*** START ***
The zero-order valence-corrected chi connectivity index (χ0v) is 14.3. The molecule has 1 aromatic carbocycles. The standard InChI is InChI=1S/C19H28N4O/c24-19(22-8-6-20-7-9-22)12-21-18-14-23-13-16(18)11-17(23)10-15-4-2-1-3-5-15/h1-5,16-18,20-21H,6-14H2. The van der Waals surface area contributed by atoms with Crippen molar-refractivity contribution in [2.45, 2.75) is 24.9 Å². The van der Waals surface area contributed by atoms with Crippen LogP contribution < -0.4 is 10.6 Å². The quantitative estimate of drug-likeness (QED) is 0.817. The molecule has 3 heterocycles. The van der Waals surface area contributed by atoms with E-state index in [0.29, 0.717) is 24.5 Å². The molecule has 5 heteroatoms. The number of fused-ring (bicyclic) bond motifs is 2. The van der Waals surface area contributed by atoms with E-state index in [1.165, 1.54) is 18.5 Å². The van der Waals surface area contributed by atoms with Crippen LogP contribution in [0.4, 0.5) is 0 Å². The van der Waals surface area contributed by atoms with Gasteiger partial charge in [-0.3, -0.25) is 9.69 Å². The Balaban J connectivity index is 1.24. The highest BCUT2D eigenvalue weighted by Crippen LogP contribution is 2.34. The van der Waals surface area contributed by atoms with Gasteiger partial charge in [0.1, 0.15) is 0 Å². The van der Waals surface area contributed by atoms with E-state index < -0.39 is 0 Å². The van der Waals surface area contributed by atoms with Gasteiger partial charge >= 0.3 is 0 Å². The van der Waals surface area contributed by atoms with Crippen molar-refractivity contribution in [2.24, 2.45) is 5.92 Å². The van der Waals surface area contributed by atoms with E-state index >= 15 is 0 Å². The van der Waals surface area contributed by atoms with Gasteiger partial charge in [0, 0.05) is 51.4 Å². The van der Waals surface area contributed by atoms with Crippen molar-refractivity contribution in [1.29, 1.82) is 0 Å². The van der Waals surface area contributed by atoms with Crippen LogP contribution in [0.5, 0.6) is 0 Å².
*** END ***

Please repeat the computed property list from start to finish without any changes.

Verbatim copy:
The zero-order valence-corrected chi connectivity index (χ0v) is 14.3. The molecule has 1 aromatic carbocycles. The standard InChI is InChI=1S/C19H28N4O/c24-19(22-8-6-20-7-9-22)12-21-18-14-23-13-16(18)11-17(23)10-15-4-2-1-3-5-15/h1-5,16-18,20-21H,6-14H2. The van der Waals surface area contributed by atoms with Crippen molar-refractivity contribution in [2.45, 2.75) is 24.9 Å². The van der Waals surface area contributed by atoms with Crippen LogP contribution < -0.4 is 10.6 Å². The quantitative estimate of drug-likeness (QED) is 0.817. The molecule has 3 heterocycles. The van der Waals surface area contributed by atoms with E-state index in [0.29, 0.717) is 24.5 Å². The molecule has 5 heteroatoms. The number of fused-ring (bicyclic) bond motifs is 2. The van der Waals surface area contributed by atoms with E-state index in [1.165, 1.54) is 18.5 Å². The van der Waals surface area contributed by atoms with Crippen LogP contribution in [0.4, 0.5) is 0 Å². The van der Waals surface area contributed by atoms with Gasteiger partial charge in [-0.3, -0.25) is 9.69 Å². The Balaban J connectivity index is 1.24. The highest BCUT2D eigenvalue weighted by Crippen LogP contribution is 2.34. The van der Waals surface area contributed by atoms with Gasteiger partial charge in [0.1, 0.15) is 0 Å². The van der Waals surface area contributed by atoms with E-state index < -0.39 is 0 Å². The van der Waals surface area contributed by atoms with Gasteiger partial charge >= 0.3 is 0 Å². The van der Waals surface area contributed by atoms with Crippen molar-refractivity contribution in [2.24, 2.45) is 5.92 Å². The van der Waals surface area contributed by atoms with E-state index >= 15 is 0 Å². The van der Waals surface area contributed by atoms with Gasteiger partial charge in [0, 0.05) is 51.4 Å². The van der Waals surface area contributed by atoms with Crippen molar-refractivity contribution in [1.29, 1.82) is 0 Å². The van der Waals surface area contributed by atoms with Crippen LogP contribution in [0.5, 0.6) is 0 Å².